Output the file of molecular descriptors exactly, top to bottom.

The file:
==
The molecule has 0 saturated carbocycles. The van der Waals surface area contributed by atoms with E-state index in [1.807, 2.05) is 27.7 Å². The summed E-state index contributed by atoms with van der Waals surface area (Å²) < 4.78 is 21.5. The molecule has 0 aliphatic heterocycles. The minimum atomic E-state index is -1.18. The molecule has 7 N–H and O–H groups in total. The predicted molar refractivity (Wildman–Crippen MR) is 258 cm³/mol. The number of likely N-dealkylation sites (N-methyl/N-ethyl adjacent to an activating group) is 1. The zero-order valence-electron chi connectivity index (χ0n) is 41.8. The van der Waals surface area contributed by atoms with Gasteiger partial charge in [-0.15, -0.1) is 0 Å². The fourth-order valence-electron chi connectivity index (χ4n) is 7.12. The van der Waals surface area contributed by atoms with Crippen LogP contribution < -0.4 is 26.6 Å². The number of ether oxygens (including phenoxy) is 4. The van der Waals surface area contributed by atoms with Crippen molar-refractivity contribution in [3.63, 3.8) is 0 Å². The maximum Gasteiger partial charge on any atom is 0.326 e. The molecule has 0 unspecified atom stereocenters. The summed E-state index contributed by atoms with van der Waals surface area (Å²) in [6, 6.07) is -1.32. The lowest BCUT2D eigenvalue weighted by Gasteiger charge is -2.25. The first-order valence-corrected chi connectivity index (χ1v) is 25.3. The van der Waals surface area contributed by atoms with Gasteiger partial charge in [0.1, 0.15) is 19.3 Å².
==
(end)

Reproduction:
The molecule has 0 saturated carbocycles. The van der Waals surface area contributed by atoms with E-state index in [1.807, 2.05) is 27.7 Å². The summed E-state index contributed by atoms with van der Waals surface area (Å²) < 4.78 is 21.5. The molecule has 0 aliphatic heterocycles. The minimum atomic E-state index is -1.18. The molecule has 7 N–H and O–H groups in total. The predicted molar refractivity (Wildman–Crippen MR) is 258 cm³/mol. The number of likely N-dealkylation sites (N-methyl/N-ethyl adjacent to an activating group) is 1. The zero-order valence-electron chi connectivity index (χ0n) is 41.8. The van der Waals surface area contributed by atoms with Gasteiger partial charge in [-0.15, -0.1) is 0 Å². The fourth-order valence-electron chi connectivity index (χ4n) is 7.12. The van der Waals surface area contributed by atoms with Crippen LogP contribution < -0.4 is 26.6 Å². The number of ether oxygens (including phenoxy) is 4. The van der Waals surface area contributed by atoms with Crippen molar-refractivity contribution in [3.63, 3.8) is 0 Å². The maximum Gasteiger partial charge on any atom is 0.326 e. The molecule has 0 unspecified atom stereocenters. The summed E-state index contributed by atoms with van der Waals surface area (Å²) in [6, 6.07) is -1.32. The lowest BCUT2D eigenvalue weighted by Gasteiger charge is -2.25. The first-order valence-corrected chi connectivity index (χ1v) is 25.3. The van der Waals surface area contributed by atoms with Gasteiger partial charge in [0.1, 0.15) is 19.3 Å².